applying) technically but how to handle feedback and CI results in those
cases. As we are pretty much stuck on GH right now. The troubles here
could be that you first argue with the submitter via E-Mail, do multiple
iterations of patches until everyone is happt. Afterwards you put that
PR up on GH and then some more feedback arrives. It would probably not
be great if those that accept that patches then have the burden of
synchronzing between GH and responding to feedback. GH doesn’t even
allow unregistered users to subscribe to updates on a PR/issue.

On the other hand, if the patches we are receiving via Email are usually
small, self-contained and do not cause long dicussions then I don’t see
why this wouldn’t work.

[1] https://public-inbox.org/meta/CAMwyc-Td-AKNaLgxEw91ibBAkN-DdP1xhRSfs-oLkyh73yRQUw@mail.gmail.com/
[2] http://jk.ozlabs.org/projects/patchwork/
[3] https://lore.kernel.org/patchwork/project/lkml/list/

There are 5 patches in https://discourse.nixos.org/c/dev/patches/19, I recommend someone handles that and we optimize once the pain kicks in.

IMHO the pain already kicks in since discourse isn’t a proper mailing
list. It mangles with all the inputs.


-> missing attachment, not really actionable. Copying a patch from the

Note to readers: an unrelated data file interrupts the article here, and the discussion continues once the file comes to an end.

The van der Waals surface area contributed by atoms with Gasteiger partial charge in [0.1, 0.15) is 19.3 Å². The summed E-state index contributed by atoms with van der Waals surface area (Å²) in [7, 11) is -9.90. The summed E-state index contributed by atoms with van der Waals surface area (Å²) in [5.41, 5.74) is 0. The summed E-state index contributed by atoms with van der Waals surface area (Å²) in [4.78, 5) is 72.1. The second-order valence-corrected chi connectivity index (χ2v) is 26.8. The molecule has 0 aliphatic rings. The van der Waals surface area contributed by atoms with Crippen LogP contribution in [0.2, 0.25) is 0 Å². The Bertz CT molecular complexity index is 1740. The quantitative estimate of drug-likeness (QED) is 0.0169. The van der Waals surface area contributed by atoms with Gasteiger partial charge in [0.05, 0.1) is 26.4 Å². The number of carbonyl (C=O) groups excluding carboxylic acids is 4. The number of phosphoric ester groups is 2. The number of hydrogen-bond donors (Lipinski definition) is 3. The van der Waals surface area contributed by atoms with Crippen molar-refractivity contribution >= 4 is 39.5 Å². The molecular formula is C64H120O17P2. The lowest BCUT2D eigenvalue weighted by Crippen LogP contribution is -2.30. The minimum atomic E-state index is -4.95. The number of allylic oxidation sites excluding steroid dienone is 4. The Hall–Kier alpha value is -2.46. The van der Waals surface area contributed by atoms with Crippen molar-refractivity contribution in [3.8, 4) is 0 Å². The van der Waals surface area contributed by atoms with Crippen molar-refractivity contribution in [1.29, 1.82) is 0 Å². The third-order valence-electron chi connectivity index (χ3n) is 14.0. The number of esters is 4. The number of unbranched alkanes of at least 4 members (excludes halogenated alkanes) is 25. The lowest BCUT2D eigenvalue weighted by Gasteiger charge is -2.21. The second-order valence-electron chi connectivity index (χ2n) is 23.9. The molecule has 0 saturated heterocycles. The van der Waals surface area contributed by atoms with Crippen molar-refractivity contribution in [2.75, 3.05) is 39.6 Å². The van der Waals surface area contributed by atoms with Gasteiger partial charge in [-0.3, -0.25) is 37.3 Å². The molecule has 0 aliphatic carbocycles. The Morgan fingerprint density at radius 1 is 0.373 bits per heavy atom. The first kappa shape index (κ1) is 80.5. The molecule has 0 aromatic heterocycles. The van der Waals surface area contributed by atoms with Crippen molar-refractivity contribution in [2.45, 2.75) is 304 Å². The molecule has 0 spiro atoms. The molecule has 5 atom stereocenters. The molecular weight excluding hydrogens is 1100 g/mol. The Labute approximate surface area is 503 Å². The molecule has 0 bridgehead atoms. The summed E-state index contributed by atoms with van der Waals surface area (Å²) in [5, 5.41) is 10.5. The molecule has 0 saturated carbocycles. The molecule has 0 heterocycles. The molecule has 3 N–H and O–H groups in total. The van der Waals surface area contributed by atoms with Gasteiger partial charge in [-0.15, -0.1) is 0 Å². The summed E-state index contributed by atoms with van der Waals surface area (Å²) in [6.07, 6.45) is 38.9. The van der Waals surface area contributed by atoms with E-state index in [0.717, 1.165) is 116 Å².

modified mail output is also not fun.


-> the pastebin that was used to circument discourse shortcomings
expired


-> has been handled by ryantm


-> more corrupt patches due to discourse

Of course we can now try to repair all those issues and still call it
not painful. At least in my case those patches also arrived via email
but were converted into some markdown gibberish. Not very helpful.

Patch submission to our project should just work like everywhere else
(where mail is supported): git-send-email shouldn’t be rejected as
invalid and should not be mangled by the ML software (discourse in our
case).

1 Like

In that case we can create a team of a few volunteers that are willing to review these patches and document whom to send the email to. For 5 patches there’s really no need to go further than that.